Berkshire pigsare rare, but they're most common in the United Kingdom, New Zealand, and Australia. They are also bred in the Kagoshima prefecture in Japan. These pigs are one of the rarest domesticated pig breeds in existence. They are known for being excellent working animals with a friendly temperament.
Scientific & Common Names
Kingdom – Animalia
Phylum – Chordata
Class – Mammalia
Order – Artiodactyla
Family – Suidae
Genus – Sus
Species – S. scrofa domesticus
Common Names – Berkshire Pig, Berkshire Swine, Kagoshima Kurobuta (in Japan, meaning "Kagoshima Black Pig")
Berkshires can grow to be over 600 lbs. They have short legs, a short nose and upright "prick" ears. Coloration is black with white on the face, feet, and sometimes tail.
When Berkshire pigs were brought to the United States, the breed was quickly interbred with local pigs to improve the existing stock, due to the desirable qualities of the Berkshire. The breed suffered, but in 1875 the American Berkshire Association was founded with a focus on preserving the purity of the breed. At that time it was decided that only Berkshires imported from England or tracing their lineage back to imported hogs would be considered for registration.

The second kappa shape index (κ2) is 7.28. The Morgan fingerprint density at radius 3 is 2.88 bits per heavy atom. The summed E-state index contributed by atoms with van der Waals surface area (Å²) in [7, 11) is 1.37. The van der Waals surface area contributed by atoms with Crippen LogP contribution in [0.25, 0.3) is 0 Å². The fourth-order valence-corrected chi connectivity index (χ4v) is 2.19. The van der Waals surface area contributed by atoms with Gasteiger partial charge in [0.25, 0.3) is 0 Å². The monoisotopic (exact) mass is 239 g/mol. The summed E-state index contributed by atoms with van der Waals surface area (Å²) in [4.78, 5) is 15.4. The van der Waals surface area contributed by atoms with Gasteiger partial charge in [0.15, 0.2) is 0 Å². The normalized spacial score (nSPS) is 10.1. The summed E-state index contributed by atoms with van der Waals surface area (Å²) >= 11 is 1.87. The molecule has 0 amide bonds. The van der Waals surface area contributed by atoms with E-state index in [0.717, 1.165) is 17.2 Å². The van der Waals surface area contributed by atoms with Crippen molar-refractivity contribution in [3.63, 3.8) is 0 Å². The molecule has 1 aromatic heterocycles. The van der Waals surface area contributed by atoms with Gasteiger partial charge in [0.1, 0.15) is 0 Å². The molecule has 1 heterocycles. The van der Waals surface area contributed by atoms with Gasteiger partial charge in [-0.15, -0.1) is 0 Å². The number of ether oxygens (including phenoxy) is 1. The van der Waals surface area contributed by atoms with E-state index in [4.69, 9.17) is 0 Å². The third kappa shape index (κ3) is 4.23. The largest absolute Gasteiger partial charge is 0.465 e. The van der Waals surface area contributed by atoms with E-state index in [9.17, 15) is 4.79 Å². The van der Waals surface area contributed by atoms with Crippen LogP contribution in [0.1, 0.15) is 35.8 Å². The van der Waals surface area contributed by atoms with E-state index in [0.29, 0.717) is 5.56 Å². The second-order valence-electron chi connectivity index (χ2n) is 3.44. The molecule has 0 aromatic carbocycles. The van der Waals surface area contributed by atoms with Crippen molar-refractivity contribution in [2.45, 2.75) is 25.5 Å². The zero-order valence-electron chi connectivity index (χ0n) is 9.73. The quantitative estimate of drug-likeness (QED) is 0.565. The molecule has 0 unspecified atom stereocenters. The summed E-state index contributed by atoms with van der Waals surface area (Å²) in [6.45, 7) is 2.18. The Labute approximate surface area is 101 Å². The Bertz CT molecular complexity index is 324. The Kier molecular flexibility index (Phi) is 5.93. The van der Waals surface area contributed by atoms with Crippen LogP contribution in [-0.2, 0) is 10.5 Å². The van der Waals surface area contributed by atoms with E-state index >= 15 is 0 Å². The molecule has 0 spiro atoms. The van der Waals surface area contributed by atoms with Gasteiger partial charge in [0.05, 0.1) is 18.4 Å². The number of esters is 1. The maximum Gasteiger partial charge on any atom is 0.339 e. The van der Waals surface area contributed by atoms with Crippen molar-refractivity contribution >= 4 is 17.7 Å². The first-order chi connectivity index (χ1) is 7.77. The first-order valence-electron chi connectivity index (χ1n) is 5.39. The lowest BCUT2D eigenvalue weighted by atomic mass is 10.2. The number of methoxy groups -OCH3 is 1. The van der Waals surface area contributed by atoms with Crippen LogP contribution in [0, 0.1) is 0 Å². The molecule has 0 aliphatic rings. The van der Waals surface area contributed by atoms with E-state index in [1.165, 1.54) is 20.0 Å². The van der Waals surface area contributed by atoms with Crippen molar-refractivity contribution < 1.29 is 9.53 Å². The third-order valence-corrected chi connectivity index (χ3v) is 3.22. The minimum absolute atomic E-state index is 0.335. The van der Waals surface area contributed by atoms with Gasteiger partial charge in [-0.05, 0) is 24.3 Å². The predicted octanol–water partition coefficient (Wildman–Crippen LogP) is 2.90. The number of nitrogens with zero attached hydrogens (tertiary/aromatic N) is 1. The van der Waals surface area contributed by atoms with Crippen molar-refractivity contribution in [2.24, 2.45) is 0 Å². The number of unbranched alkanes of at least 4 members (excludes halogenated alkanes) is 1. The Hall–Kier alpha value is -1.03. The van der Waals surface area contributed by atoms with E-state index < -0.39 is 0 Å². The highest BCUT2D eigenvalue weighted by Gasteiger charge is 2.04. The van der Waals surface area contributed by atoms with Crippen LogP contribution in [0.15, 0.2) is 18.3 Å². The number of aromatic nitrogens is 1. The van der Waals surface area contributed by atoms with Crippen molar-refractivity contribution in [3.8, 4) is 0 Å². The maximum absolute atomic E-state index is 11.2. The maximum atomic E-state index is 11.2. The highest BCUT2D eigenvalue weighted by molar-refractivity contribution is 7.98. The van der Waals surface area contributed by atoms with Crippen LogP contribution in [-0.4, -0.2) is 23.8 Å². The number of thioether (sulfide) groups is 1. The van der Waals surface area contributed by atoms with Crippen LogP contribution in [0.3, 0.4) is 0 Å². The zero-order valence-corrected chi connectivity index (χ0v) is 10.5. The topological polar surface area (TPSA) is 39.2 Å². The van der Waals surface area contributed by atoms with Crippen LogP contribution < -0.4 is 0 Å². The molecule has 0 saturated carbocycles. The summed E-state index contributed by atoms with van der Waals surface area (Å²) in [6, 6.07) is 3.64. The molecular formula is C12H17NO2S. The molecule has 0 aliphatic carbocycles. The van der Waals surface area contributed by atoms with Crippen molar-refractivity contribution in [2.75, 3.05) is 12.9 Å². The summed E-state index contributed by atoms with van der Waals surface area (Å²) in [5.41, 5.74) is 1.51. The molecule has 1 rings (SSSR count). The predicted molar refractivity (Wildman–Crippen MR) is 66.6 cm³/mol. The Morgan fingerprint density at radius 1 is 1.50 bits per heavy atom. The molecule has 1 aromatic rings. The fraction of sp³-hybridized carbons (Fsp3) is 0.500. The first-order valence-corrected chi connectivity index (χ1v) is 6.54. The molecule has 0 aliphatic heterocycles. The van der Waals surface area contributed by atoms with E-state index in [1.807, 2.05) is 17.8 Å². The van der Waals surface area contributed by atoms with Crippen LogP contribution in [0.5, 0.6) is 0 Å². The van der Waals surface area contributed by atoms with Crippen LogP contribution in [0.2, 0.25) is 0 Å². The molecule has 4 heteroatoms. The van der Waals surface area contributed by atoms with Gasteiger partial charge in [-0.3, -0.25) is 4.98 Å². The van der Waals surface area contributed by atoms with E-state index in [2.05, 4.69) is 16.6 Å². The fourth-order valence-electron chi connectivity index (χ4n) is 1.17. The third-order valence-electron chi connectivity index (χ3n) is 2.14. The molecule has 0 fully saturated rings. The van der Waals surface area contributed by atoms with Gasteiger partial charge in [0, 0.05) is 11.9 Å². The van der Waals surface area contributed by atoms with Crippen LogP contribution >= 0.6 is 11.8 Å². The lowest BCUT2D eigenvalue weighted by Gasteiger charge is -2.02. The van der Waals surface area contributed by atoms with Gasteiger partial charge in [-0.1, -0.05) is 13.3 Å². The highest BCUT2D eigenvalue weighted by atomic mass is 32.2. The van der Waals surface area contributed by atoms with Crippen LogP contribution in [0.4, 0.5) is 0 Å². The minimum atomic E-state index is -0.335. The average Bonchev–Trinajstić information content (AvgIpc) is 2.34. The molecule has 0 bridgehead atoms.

Berkshires are known for their excellent disposition and curious, friendly nature. They are hardy pigs that are well-suited for the outdoors and working environments.
Berkshire pigs are highly intelligent and can learn tricks and commands.Their clever nature and pleasant disposition, along with their general hardiness, makes them highly desirable to farmers.
According to legend, these pigs were encountered 300 years ago in the shire of Berk in England. The original Berkshire pigs were larger than today's pigs and were reddish or a sandy brown color, in contrast to the current coloration of black bodies with white feet and noses. The introduction of Siamese and Chinese pigs led to the modern day Berkshire swine. The Berkshire was first imported to the United States in the 1820s.
The Berkshire pig is a very rare type of pig, and as of 2008 there are fewer than 300 breeding females (sows) left in the world. The breed is listed as "vulnerable" and are officially classified as a "rare breed".